“Our aim is to provide access to schooling for vulnerable children in DRC military camp”
Global Youth Ambassadors, Refugees and internally displaced people, Right to education
A Global Youth Ambassador explains that without education the children are exposed to discrimination and other risks.
In the Democratic Republic of Congo, vulnerable children are in a precarious situation due to the absence of education, which is of paramount importance to their development.
We therefore proposed the establishment of an educational centre or a school in the Katindo camp.
This will allow children to access education while restricting certain criminal acts which some children are exposed to, such as drug consumption (an alcoholic beverage called SAPILO, smoking, hemp etc) or prostitution.
The future of these vulnerable children will be uncertain, unless they receive educational support.
The establishment of an education centre in the camp is a very important project in the sense that it would be the first initiative implemented locally in relation to vulnerable children.
The managers of the centre could offer educational guidance, organise primary and secondary education and offer training.
The overall objective of the project is to promote and facilitate the access to schooling of vulnerable children in Katindo military camp in Goma and by doing so we will combat discrimination against disadvantaged children there.
At the beginning of the project, we identified 468 vulnerable children in need of schooling in the Katindo camp.
We found one site suitable for the construction of the school and – thanks to the good cooperation of the 8th Military Region of the Armed Forces of the DR Congo – it is possible to have six classrooms, one bureau of school management, two bathrooms, cutting, sewing and knitting facilities, a space for cooking lunch for schoolchildren and sanitary latrines with 10 doors for pupils. 49 people were recruited to deliver the project.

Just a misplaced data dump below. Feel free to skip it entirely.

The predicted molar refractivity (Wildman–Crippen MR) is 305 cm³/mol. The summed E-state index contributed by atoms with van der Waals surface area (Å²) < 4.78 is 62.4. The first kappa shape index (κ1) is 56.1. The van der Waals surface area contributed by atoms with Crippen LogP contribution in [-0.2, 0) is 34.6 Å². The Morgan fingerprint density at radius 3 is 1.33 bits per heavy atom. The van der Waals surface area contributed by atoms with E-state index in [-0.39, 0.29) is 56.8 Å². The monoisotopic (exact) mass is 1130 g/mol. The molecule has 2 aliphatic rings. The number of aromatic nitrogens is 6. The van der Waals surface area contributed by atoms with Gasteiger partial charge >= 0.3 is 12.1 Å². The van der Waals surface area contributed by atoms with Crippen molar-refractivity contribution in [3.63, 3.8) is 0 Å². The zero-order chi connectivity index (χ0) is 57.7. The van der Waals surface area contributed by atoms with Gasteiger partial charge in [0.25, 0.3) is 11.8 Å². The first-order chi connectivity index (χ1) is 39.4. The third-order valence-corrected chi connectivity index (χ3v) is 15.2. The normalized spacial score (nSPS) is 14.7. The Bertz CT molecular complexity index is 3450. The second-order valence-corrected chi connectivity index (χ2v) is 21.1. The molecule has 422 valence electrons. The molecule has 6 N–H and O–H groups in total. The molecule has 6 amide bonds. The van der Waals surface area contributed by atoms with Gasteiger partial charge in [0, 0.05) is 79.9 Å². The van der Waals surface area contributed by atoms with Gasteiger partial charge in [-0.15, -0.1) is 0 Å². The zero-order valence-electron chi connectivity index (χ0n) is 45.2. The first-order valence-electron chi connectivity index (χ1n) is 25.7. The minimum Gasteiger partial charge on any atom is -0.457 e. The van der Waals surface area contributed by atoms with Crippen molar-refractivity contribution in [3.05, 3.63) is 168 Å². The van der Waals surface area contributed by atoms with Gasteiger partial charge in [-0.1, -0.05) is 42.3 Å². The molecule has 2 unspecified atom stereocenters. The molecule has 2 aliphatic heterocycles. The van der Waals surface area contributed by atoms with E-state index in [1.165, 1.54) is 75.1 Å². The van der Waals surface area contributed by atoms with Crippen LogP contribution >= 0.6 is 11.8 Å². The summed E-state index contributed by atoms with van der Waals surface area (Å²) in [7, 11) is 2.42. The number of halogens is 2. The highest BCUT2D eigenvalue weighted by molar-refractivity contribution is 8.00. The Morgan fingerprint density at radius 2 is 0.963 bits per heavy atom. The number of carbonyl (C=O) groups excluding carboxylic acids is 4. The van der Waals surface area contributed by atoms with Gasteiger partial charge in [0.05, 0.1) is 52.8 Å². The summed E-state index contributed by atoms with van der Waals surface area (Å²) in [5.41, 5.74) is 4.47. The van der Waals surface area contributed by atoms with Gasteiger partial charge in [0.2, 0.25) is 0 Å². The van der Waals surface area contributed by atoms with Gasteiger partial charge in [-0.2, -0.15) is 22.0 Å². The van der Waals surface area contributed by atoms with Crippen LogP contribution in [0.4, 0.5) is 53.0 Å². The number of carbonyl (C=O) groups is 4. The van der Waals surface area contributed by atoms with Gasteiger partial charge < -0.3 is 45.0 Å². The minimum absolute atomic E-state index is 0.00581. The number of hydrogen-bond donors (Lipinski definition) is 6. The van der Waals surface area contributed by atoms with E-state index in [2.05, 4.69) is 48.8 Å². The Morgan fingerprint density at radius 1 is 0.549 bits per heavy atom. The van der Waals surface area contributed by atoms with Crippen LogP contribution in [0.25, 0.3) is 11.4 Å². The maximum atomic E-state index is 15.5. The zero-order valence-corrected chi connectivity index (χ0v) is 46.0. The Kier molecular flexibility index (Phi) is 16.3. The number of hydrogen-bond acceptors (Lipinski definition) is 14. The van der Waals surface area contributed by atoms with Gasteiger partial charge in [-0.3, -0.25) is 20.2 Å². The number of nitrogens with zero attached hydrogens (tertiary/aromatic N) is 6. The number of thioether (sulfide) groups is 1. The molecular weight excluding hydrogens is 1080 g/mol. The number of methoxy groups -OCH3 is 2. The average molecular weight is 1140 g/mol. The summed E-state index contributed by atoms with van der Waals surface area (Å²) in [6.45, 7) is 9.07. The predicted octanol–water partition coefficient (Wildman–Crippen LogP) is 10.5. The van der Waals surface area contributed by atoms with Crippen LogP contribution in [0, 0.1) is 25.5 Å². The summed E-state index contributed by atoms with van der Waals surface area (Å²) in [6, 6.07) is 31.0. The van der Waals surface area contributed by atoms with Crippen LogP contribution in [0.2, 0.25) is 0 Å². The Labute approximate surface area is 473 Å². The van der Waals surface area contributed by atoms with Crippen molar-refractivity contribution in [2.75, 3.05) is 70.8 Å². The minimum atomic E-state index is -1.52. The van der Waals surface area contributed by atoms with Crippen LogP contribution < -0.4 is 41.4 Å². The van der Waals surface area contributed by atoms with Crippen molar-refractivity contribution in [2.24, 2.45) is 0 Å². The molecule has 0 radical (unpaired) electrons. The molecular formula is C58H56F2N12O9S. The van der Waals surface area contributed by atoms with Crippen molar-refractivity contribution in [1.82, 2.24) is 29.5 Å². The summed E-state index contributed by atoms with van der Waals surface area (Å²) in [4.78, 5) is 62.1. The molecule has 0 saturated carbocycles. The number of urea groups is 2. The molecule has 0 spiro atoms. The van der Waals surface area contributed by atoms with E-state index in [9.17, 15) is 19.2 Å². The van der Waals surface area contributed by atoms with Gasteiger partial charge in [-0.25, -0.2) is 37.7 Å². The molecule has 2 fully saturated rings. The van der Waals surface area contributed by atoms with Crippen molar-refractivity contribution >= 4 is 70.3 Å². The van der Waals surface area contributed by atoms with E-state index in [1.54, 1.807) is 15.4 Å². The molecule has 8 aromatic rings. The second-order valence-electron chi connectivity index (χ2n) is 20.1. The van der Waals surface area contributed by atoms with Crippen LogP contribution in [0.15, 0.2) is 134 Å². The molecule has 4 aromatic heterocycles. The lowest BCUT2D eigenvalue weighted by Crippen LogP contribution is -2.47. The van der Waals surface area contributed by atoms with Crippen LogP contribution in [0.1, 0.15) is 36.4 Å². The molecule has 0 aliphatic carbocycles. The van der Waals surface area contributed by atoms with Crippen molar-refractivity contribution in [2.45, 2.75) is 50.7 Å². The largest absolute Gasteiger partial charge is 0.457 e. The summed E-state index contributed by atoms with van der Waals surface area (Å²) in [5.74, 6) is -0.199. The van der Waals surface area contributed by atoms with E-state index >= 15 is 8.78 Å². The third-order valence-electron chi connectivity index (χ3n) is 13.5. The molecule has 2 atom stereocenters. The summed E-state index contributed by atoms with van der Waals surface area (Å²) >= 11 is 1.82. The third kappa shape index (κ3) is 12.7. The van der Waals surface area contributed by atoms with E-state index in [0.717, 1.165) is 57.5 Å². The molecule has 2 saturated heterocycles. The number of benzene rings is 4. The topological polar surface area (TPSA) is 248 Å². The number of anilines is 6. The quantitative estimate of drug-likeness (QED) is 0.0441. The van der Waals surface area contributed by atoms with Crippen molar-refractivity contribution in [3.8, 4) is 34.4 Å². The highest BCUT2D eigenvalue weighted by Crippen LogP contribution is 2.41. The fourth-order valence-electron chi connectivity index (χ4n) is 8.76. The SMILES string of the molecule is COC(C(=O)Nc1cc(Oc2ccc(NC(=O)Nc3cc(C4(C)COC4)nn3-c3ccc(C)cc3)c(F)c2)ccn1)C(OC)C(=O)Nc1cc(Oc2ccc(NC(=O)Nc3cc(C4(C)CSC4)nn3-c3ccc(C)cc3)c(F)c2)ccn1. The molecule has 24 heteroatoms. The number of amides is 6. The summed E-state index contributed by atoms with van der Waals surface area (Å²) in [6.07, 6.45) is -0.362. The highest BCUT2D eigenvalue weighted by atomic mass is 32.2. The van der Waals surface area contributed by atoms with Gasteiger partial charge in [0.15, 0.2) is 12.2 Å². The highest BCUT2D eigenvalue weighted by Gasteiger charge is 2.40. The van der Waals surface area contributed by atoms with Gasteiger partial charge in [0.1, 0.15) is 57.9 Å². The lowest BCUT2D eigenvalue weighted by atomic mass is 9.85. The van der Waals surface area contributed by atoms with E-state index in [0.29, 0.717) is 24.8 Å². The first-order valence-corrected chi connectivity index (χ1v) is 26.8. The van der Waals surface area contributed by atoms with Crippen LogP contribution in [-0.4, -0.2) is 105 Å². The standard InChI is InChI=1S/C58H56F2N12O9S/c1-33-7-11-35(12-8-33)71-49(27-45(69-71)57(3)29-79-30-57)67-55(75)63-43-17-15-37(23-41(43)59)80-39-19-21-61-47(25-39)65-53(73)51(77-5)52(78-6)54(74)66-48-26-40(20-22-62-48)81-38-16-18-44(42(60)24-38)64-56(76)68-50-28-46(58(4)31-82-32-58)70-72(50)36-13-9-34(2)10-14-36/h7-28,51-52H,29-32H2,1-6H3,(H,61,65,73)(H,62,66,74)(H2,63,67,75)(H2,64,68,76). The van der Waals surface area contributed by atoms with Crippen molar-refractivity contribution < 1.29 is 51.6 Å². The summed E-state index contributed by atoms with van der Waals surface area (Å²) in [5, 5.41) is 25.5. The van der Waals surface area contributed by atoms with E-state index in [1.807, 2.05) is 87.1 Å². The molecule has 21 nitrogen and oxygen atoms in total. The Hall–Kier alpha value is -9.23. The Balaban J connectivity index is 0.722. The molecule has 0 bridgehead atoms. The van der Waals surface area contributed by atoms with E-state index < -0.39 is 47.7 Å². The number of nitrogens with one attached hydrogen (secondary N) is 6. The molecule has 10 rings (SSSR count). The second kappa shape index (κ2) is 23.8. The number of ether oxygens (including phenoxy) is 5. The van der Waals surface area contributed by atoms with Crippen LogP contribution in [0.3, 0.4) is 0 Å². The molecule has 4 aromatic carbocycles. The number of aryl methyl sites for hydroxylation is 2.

In order to deliver the project efficiently, collaboration with the administrative authorities (Division of Social Affairs, Division for Development, service planning and habitat), humanitarian NGOs and local leaders was essential.
We organised seminars with the team responsible for the project, consulted several experts and engaged with local authorities and leaders, heads of schools and teachers as well as partner organisations such as UNICEF, Search For CommonGround, the European Union, World Vision, World Food Program, Child Parliament/Goma, UJADP/ERICA Goma, CIVILO-COOPERATION and others.
The main recommendation that was made at the end of the project included acquiring funds for building a room so that activities could commence as soon as possible for 268 identified children between three and 17 years old.